When the news broke today that Amazon was finally releasing a music-streaming service called Music Unlimited, the first thing I thought was, “Wait, Amazon didn’t already have a streaming service?” My assumptions weren’t totally unfounded—rumors of an Amazon music-streaming service had been circulating since the start of 2016. And I suppose since Amazon offers almost literally everything else—streaming television and movies, plus the ability to order everything from international plug adaptors to luxury cat food—I had just, well, figured. But! I wasn’t entirely wrong: If you’re a Prime member, for $99 a year, you could take advantage of Prime Music, which featured “a growing selection of two million songs, always ad-free and on-demand.” So maybe you could say that I was half-right.
Anyway, now Amazon is offering a legitimate streaming-music service with not just two million songs—more like millions on millions, courtesy of its new partnership with the Big Three: Sony, Warner and Universal. So let’s break down the price tiers: In order to access Music Unlimited, Prime subscribers can pay $8 a month, while the rest will pay $10. And if you own an Echo speaker, then you only pay $4 a month. So it sounds like if you’re a loyal Amazon customer, Music Unlimited will be the friendliest on the wallet, compared to Spotify (also $10 a month), Apple Music ($10 a month, or $15 for a family of six). Then there’s TIDAL ($10 a month, or $20 for high-fidelity sound), but I think we can all agree that TIDAL’s never-ending onslaught of negative publicity, they never have and probably never will pose much of a threat to the streaming marketplace at large, no matter how much money Jay Z spends or how many charity concerts they organize.
But can Amazon compete? What can the media giant, which started in the mid-’90s as an online bookstore, bring to the streaming-music world? According to The Verge, Amazon isn’t all that interested in nabbing exclusives, which should be a relief for Apple—they have the lion’s share of that these days. Here’s what they do have: a recommendations engine for new music, algorithmic and handmade playlists, apps for Android, iOS, Sonos and desktop (plus Amazon’s Fire tablets and set top boxes), the ability to automatically download music Amazon thinks you’ll like, and lyrics integration.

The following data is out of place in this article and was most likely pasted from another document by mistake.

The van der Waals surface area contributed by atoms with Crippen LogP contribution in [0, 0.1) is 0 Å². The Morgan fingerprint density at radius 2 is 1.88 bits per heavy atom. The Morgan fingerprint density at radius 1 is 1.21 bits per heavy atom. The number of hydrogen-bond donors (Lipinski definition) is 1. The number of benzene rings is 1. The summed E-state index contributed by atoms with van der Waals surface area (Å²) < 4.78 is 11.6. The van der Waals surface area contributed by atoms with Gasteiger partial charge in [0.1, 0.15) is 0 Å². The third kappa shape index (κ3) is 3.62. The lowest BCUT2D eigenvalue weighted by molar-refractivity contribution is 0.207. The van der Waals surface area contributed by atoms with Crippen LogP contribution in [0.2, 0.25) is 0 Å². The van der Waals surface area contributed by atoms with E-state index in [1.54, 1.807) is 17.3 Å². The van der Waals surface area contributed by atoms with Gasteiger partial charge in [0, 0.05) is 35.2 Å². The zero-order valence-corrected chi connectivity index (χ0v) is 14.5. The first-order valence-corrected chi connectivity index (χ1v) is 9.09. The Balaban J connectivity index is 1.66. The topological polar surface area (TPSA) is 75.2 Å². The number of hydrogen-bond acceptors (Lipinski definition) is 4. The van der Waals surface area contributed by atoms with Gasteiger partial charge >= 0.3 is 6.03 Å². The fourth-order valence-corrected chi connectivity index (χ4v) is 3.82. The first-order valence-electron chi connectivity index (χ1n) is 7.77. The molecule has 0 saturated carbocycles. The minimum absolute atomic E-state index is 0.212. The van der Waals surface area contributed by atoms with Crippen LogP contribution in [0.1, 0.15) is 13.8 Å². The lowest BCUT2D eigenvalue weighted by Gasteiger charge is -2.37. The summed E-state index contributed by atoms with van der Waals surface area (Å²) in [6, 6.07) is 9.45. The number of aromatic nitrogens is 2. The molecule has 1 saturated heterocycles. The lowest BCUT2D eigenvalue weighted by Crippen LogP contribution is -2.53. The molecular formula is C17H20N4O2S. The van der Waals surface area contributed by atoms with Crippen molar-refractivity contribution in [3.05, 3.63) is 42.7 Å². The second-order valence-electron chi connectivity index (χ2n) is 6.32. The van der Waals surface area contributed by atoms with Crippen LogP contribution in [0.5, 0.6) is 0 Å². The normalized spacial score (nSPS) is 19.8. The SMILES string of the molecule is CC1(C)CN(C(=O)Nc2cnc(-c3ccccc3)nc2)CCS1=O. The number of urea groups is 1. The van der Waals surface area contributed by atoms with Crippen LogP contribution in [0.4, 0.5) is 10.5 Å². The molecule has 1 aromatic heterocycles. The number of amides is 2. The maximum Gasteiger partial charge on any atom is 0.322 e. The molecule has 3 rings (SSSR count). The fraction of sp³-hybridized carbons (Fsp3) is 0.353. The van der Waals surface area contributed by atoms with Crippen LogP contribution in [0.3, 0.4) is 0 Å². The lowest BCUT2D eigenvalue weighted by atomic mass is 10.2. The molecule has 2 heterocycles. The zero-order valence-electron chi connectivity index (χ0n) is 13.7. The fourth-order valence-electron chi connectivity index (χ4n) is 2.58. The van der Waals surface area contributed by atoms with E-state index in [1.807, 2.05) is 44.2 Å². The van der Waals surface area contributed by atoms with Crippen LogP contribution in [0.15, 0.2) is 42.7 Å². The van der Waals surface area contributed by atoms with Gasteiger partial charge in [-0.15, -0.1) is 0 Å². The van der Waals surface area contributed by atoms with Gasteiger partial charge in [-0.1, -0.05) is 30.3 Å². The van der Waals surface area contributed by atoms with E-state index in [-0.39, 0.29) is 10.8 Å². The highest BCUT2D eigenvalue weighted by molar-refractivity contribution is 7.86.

Also: Amazon Music Unlimited offers a service called Side-by-Side, which pairs artist commentary with selected tracks from their catalog. That’s cool if you’re really in love with a certain artist or band and want a sort of Pop-Up Video experience as you listen. It should be said, though, that Spotify has a similar ability in their partnership with Genius, where you can get song lyrics for certain tracks as well as read up the backstories behind their creation.
As usual, only time will tell whether Amazon Music Unlimited will make a dent in the streaming-music wars. As of last month, Spotify had 40 million paid subscribers. Apple Music has 15 million. TIDAL has three million. I legitimately can’t name a single person I know who uses Google Play or YouTube Red, which I still think needs to change its name for the obvious pornographic reasons.
But here’s the rub: Amazon Prime by itself has 63 million paid subscribers. If even half of those members decide to use Music Unlimited as their primary streaming source, Spotify will have a real problem on its hands. But by the same token, Spotify’s main draw was about shareability—i.e., the ability to see what your friends are listening to and share music and playlists with them. That, at least as far as I can tell, doesn’t appear to be an option on Amazon—yet.
Of course no one can fully predict the success of a product that has only just launched. (Though one might argue that Amazon has already beaten TIDAL simply by not parading a bunch of millionaire artists onstage who clearly don’t give much of a crap.) From what I’ve seen, though, Amazon’s streaming venture will likely have the most impact on those who have both a Prime membership and an Echo—in other words, people who consume most of their media at home. Beyond that, I think Enya put it best when she asked who can say where the road goes. The answer? Only time.